This is a mighty attractive bid right now to a lot of corporations. The in-house suppliers of raw compute infrastructure resources are caught in a huge, decades-in-the-making vice -- of needing to cut costs, manage energy, reduce risk and back off of complexity. Can't do that under the status quo.

In doing complete IT package gig, Oracle has signaled the end of the best-of-breed, heterogeneous, and perhaps open source components era of IT. In the new IT era, services are king. The way you actually serve or acquire them is far less of a concern. Enterprises focus on the business and the IT comes, well, like electricity.

This is why "cloud" makes no sense to Oracle's CEO Larry Ellison. He'd rather we take out the word "cloud" from cloud computing and replace it with "Oracle." Now that makes sense!

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Friday, 1 January 2010

Rackspace Outage Takes Down Big Portions of the Web

It appears that a networking issue at RackSpace took many websites offline this afternoon (including Mashable for a period of time), starting at around 4:30 p.m. EST (with confirmation from Rackspace about 15 minutes later).
37Signals (and its suite of apps), Threadless and the recently launched Vevo were among the major websites knocked offline, although Twitter search indicates that potentially thousands that host on either Rackspace's cloud or dedicated servers were impacted.

While a slow Friday afternoon before the holidays for those of us in the media business might not be a huge deal, an outage during the busiest online shopping time of the year is a big blow to ecommerce companies that host with Rackspace. We'll wait and see what type of resolution — if any — the company offers to its customers.
Notice any other big websites down this afternoon, or experience problems of your own? Let us know in the comments.

Reviews: Twitter
Tags: media, rackspace

Best regards

Scott Dobson
Sent from my iPhone
Cloud Distribution Ltd
01635 800410
01635 800411 (DDI)
07740 282182 (Mobile)

SpinVox sold for £64m (BIG LOSS...)

Troubled startup SpinVox - once a shooting star of the British technology industry - has been bought by an American rival in a deal worth $102m (£64m).

After a difficult year that saw substantial losses and unrest among its investors, it was today confirmed that the company - which converts customers' voicemails into text messages that they can read more easily - has been acquired by US technology firm Nuance.

In a statement Nuance, which makes the popular voice recognition program Dragon NaturallySpeaking, said it was buying SpinVox to help expand its reach into new countries.

"Around the world, the voice-to-text market has experienced tremendous growth over the last year," said Nuance vice president John Pollard. "With SpinVox's robust infrastructure, language support and operational experience, we will broaden the reach and capabilities of our platform."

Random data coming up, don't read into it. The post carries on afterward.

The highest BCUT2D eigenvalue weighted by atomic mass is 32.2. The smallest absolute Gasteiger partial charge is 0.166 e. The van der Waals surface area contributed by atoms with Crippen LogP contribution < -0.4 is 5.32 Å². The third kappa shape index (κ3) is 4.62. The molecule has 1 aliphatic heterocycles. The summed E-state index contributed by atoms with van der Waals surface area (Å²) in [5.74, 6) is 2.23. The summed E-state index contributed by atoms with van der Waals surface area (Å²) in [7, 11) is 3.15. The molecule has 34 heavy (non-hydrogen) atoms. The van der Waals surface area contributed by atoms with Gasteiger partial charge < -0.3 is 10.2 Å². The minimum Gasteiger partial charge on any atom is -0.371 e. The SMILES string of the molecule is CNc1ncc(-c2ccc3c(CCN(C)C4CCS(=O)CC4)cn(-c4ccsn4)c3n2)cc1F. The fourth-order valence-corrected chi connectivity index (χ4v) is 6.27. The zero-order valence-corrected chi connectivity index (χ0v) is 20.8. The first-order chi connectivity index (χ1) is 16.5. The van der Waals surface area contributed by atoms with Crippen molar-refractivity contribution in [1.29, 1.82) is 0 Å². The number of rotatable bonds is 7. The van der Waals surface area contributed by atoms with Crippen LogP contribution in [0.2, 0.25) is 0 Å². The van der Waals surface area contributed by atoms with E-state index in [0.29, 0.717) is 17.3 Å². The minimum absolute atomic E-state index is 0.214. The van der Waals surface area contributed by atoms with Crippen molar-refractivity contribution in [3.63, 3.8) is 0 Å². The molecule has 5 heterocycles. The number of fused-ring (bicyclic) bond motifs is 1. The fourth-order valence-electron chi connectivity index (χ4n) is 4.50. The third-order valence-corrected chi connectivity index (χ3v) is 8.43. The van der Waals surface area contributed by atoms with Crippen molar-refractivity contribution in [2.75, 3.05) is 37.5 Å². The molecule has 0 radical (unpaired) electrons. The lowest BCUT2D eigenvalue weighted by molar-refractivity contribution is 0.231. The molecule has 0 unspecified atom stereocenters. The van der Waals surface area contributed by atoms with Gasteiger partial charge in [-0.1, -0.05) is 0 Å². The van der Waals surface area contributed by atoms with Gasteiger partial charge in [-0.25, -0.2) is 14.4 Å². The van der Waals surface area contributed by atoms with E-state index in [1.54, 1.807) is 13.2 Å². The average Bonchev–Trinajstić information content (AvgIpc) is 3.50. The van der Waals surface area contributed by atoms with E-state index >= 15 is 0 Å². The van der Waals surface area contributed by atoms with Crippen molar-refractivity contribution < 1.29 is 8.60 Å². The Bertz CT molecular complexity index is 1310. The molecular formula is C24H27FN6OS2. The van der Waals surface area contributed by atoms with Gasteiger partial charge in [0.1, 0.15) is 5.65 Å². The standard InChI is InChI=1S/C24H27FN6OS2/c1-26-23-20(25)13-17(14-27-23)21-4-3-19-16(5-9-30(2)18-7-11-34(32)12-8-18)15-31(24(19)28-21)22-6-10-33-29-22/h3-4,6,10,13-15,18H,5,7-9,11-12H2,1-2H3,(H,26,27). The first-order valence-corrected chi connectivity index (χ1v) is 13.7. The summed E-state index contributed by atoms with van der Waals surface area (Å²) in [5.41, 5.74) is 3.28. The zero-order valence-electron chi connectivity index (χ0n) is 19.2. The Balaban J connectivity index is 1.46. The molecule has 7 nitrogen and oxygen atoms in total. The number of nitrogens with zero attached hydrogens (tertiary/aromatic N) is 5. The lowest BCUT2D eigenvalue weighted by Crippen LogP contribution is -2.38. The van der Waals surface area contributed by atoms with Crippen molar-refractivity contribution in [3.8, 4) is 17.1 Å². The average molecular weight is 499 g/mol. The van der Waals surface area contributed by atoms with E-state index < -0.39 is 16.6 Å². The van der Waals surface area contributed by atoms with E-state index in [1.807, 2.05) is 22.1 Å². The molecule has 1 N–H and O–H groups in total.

The deal marks a heavy loss on the investments made in the Buckinghamshire-based company, which had raised more than $230m (£145m) in recent years to fund its ambitious expansion plans - and once valued itself at more than $500m.

While it boasted a legion of fans, however, the company had struggled to pay for major expansions around the world, while simultaneously fighting a series of claims that its automated voice-to-text technology actually relied heavily on call centre staff.

Over the summer, it rejected a BBC report suggesting that humans – not computers - transcribed large portions of customers' messages and held a demonstration of its system for journalists.

The increased scrutiny exposed a series of fissures inside the company, however. The management team, led by chief executive Christine Domecq, came in for criticism, and in August, recently-appointed director Patrick Russo – the former chief executive of telecoms giant Alcatel-Lucent - stepped down.

With losses mounting, the company raised more funding in August – largely to service its debts – and began paying staff with stock, rather than cash, as a way to save money. But in September one of its backers, Invesco, wrote down its outlay by 90% and confirmed that SpinVox was up for sale.

Rumours of the Nuance deal were reported earlier this month, around the same time that the company was given more time to repay a £30m loan that had placed extra pressure on its finances. However, early suggestions were that the company was closing in on a $150m price tag - significantly more than the $102.5m deal that was eventually struck.

Investors in the company – who include Goldman Sachs, Carphone Warehouse chief Charles Dunstone and Peter Wood, the founder of insurance group Directline – will receive a total of £42m in cash for the acquisition, with the rest of the money coming in the form of Nuance stock.

Shares in the Massachusetts technology company – which had climbed by more than 50% over the past year - were down around 1%, to 15.97, on the news.